In 2014, Facebook paid Brazilian security researcher Reginaldo Silva $33,500 for reporting a major vulnerability that would have risked users' login credentials. The bug was related to code used for the authentication system OpenID, which lets people use the same log-in credentials on various platforms. The glitch would have allowed hackers to access files and open network connections on Facebook's servers. Today, Silva works as an engineer at Facebook.


Bug hunters come in all shapes, sizes -- and ages. In March 2016, Facebook awarded a 10-year-old Finnish boy $10,000 for finding a weakness in its photo sharing app Instagram. The boy, identified only by his first name, "Jani," is the youngest person to ever receive a bounty from the social media giant -- in fact, he's too young to even have his own Facebook or Instagram accounts.

Jani, who learned to code from YouTube videos, discovered a way to delete user comments from Instagram accounts. "I wanted to see if Instagram's comment field could stand malicious code. Turns out it couldn't," he said.



In 2016, a security researcher who goes by "avicoder" uncovered the now-defunct Vine's entire source code -- the confidential backbone of an app or program. Luckily, avicoder reported his finding to Twitter, the issue was immediately fixed and he or she was paid $10,080.

Related: Microsoft Offers Up to $100,000 to People Who Identify Security Bugs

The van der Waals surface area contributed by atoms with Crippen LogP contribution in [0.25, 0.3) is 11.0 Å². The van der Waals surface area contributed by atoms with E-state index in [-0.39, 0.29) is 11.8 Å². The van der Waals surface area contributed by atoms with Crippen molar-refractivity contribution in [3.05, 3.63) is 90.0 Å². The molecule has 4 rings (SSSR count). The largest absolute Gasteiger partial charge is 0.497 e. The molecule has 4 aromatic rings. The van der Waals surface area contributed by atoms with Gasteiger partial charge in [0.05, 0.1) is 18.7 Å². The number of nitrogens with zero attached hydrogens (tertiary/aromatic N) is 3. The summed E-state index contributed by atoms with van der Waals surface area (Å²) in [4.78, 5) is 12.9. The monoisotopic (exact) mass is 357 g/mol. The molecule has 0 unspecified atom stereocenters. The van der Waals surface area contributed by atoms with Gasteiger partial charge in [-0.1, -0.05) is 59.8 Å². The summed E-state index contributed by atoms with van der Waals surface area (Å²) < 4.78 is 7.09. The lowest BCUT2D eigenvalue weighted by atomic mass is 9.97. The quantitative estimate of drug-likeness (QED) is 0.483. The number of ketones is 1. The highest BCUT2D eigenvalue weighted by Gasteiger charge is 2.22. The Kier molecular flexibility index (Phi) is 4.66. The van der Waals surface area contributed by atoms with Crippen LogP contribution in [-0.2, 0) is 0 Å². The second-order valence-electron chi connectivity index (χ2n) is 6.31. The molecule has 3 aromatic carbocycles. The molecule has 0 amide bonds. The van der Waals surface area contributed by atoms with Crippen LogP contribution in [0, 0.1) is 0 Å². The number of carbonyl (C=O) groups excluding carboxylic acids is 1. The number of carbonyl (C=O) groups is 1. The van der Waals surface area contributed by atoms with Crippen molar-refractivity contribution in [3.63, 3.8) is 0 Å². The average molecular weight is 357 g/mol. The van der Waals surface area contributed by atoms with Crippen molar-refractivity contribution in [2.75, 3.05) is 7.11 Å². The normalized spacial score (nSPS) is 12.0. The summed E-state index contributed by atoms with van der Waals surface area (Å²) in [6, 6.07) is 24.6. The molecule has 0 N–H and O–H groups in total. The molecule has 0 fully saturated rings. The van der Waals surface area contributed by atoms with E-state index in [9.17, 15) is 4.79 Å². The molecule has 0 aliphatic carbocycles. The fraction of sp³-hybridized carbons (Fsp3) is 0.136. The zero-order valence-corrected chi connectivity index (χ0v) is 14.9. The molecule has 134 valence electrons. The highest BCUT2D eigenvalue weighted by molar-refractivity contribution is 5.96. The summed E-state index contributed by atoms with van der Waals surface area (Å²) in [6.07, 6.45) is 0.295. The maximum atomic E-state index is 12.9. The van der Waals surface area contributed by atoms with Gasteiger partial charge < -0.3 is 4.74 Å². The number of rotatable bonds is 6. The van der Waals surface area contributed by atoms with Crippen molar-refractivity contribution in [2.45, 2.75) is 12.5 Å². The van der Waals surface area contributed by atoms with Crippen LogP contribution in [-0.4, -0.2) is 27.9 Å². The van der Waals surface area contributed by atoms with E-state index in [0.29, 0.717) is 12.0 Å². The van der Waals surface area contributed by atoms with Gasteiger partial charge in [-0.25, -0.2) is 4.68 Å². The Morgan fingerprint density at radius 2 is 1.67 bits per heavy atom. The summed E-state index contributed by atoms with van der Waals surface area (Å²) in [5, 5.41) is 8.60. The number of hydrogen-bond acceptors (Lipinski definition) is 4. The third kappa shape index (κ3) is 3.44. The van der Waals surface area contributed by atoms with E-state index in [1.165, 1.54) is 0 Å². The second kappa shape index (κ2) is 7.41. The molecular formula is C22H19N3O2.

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In 2013, Microsoft paid James Forshaw, a security vulnerability researcher for Context Information Security, $100,000 for finding a bug in its preview version of the Windows 8.1 operating system. Forshaw discovered a "new mitigation bypass" technique that helped him get around the software's defense walls.

This wasn't the first time Microsoft paid someone wads of cash for discovering a flaw in its systems. Over the past few years the company has run contests offering cash prizes to people who find bugs and offer solutions to fix them. In 2012, Vasilis Pappas, a PhD student at Columbia University at the time, won $200,000 in the company's Blue Hat security contest. Pappas came up with "kBouncer," which blocks anything that looks like an ROP attack from running, reports Business Insider.

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Google has had a bug bounty program since 2010. In fact, up until 2015, the company hosted an annual Pwnium contest offering cash prizes to people who find vulnerabilities in its products. Today, like many other tech companies, Google has switched to a year-long rewards program instead. And Stephan Somogyi, product manager of security and privacy at Google, said the company paid out more than $2 million to more than 300 security researchers for finding bugs.

In 2015, security researcher Peter Pi was recognized as the top researcher for Android vulnerabilities, discovering more than 26 bugs and being rewarded $75,750 for his efforts.

The same year, Zimperium security researcher Joshua Drake was rewarded more than $50,000 for uncovering a number of Stagefright bugs, which are Android bugs that allow hackers to control users' devices remotely.

Rose Leadem is a freelance writer for